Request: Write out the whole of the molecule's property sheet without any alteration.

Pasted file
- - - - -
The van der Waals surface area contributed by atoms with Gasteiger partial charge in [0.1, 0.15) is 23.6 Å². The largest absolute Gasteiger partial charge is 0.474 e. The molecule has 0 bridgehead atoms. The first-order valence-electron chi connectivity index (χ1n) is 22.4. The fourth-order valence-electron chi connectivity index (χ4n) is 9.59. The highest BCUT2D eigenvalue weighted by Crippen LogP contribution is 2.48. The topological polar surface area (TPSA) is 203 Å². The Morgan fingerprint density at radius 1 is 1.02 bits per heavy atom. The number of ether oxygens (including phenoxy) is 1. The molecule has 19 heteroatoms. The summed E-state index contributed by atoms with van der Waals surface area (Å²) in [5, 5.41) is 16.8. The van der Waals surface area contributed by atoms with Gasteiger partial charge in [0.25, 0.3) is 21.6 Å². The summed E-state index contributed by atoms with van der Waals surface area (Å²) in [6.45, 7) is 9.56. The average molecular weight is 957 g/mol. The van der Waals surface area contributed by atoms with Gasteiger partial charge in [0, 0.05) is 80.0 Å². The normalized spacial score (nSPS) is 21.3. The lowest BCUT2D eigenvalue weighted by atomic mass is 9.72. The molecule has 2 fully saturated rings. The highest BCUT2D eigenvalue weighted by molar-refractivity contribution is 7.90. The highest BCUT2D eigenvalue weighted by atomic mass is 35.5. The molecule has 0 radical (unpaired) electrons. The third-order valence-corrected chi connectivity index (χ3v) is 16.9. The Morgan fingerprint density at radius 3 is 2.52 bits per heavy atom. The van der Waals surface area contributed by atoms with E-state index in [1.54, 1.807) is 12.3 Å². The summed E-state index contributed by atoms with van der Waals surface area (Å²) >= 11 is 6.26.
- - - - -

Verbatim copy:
The van der Waals surface area contributed by atoms with Gasteiger partial charge in [0.1, 0.15) is 23.6 Å². The largest absolute Gasteiger partial charge is 0.474 e. The molecule has 0 bridgehead atoms. The first-order valence-electron chi connectivity index (χ1n) is 22.4. The fourth-order valence-electron chi connectivity index (χ4n) is 9.59. The highest BCUT2D eigenvalue weighted by Crippen LogP contribution is 2.48. The topological polar surface area (TPSA) is 203 Å². The Morgan fingerprint density at radius 1 is 1.02 bits per heavy atom. The number of ether oxygens (including phenoxy) is 1. The molecule has 19 heteroatoms. The summed E-state index contributed by atoms with van der Waals surface area (Å²) in [5, 5.41) is 16.8. The van der Waals surface area contributed by atoms with Gasteiger partial charge in [0.25, 0.3) is 21.6 Å². The summed E-state index contributed by atoms with van der Waals surface area (Å²) in [6.45, 7) is 9.56. The average molecular weight is 957 g/mol. The van der Waals surface area contributed by atoms with Gasteiger partial charge in [0, 0.05) is 80.0 Å². The normalized spacial score (nSPS) is 21.3. The lowest BCUT2D eigenvalue weighted by atomic mass is 9.72. The molecule has 2 fully saturated rings. The highest BCUT2D eigenvalue weighted by molar-refractivity contribution is 7.90. The highest BCUT2D eigenvalue weighted by atomic mass is 35.5. The molecule has 0 radical (unpaired) electrons. The third-order valence-corrected chi connectivity index (χ3v) is 16.9. The Morgan fingerprint density at radius 3 is 2.52 bits per heavy atom. The van der Waals surface area contributed by atoms with E-state index in [1.54, 1.807) is 12.3 Å². The summed E-state index contributed by atoms with van der Waals surface area (Å²) >= 11 is 6.26.